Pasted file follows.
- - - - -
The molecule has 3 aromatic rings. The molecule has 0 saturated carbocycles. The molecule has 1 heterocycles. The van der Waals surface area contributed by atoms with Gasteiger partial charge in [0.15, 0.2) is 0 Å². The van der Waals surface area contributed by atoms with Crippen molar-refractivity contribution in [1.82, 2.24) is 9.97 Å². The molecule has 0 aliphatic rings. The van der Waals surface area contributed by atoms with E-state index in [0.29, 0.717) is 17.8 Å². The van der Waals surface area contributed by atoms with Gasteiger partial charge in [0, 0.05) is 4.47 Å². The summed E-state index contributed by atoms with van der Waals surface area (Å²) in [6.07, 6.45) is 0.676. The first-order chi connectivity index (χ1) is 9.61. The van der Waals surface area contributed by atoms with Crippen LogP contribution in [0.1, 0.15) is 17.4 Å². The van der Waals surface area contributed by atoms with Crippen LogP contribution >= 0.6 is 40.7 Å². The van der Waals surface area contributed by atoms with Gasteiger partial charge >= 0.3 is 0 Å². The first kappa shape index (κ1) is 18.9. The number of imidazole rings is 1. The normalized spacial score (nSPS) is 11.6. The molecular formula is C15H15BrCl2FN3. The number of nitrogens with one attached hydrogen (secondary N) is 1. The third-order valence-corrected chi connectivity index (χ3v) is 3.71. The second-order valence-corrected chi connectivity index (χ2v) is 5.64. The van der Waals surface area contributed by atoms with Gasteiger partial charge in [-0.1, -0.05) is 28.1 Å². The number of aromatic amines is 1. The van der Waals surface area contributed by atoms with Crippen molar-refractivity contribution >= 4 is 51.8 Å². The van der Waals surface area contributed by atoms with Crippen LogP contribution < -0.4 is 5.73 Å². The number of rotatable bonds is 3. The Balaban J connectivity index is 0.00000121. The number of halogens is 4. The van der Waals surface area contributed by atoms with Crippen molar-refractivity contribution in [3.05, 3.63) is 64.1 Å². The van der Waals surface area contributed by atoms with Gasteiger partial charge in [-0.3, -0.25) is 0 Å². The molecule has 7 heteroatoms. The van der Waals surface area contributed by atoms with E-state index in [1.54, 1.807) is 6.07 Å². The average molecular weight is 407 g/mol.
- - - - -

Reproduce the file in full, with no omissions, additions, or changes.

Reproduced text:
The molecule has 3 aromatic rings. The molecule has 0 saturated carbocycles. The molecule has 1 heterocycles. The van der Waals surface area contributed by atoms with Gasteiger partial charge in [0.15, 0.2) is 0 Å². The van der Waals surface area contributed by atoms with Crippen molar-refractivity contribution in [1.82, 2.24) is 9.97 Å². The molecule has 0 aliphatic rings. The van der Waals surface area contributed by atoms with E-state index in [0.29, 0.717) is 17.8 Å². The van der Waals surface area contributed by atoms with Gasteiger partial charge in [0, 0.05) is 4.47 Å². The summed E-state index contributed by atoms with van der Waals surface area (Å²) in [6.07, 6.45) is 0.676. The first-order chi connectivity index (χ1) is 9.61. The van der Waals surface area contributed by atoms with Crippen LogP contribution in [0.1, 0.15) is 17.4 Å². The van der Waals surface area contributed by atoms with Crippen LogP contribution >= 0.6 is 40.7 Å². The van der Waals surface area contributed by atoms with Gasteiger partial charge >= 0.3 is 0 Å². The first kappa shape index (κ1) is 18.9. The number of imidazole rings is 1. The normalized spacial score (nSPS) is 11.6. The molecular formula is C15H15BrCl2FN3. The number of nitrogens with one attached hydrogen (secondary N) is 1. The third-order valence-corrected chi connectivity index (χ3v) is 3.71. The second-order valence-corrected chi connectivity index (χ2v) is 5.64. The van der Waals surface area contributed by atoms with Gasteiger partial charge in [-0.1, -0.05) is 28.1 Å². The number of aromatic amines is 1. The van der Waals surface area contributed by atoms with Crippen molar-refractivity contribution >= 4 is 51.8 Å². The van der Waals surface area contributed by atoms with Crippen LogP contribution < -0.4 is 5.73 Å². The number of rotatable bonds is 3. The Balaban J connectivity index is 0.00000121. The number of halogens is 4. The van der Waals surface area contributed by atoms with Crippen molar-refractivity contribution in [3.05, 3.63) is 64.1 Å². The van der Waals surface area contributed by atoms with Gasteiger partial charge in [-0.3, -0.25) is 0 Å². The molecule has 7 heteroatoms. The van der Waals surface area contributed by atoms with E-state index in [1.54, 1.807) is 6.07 Å². The average molecular weight is 407 g/mol.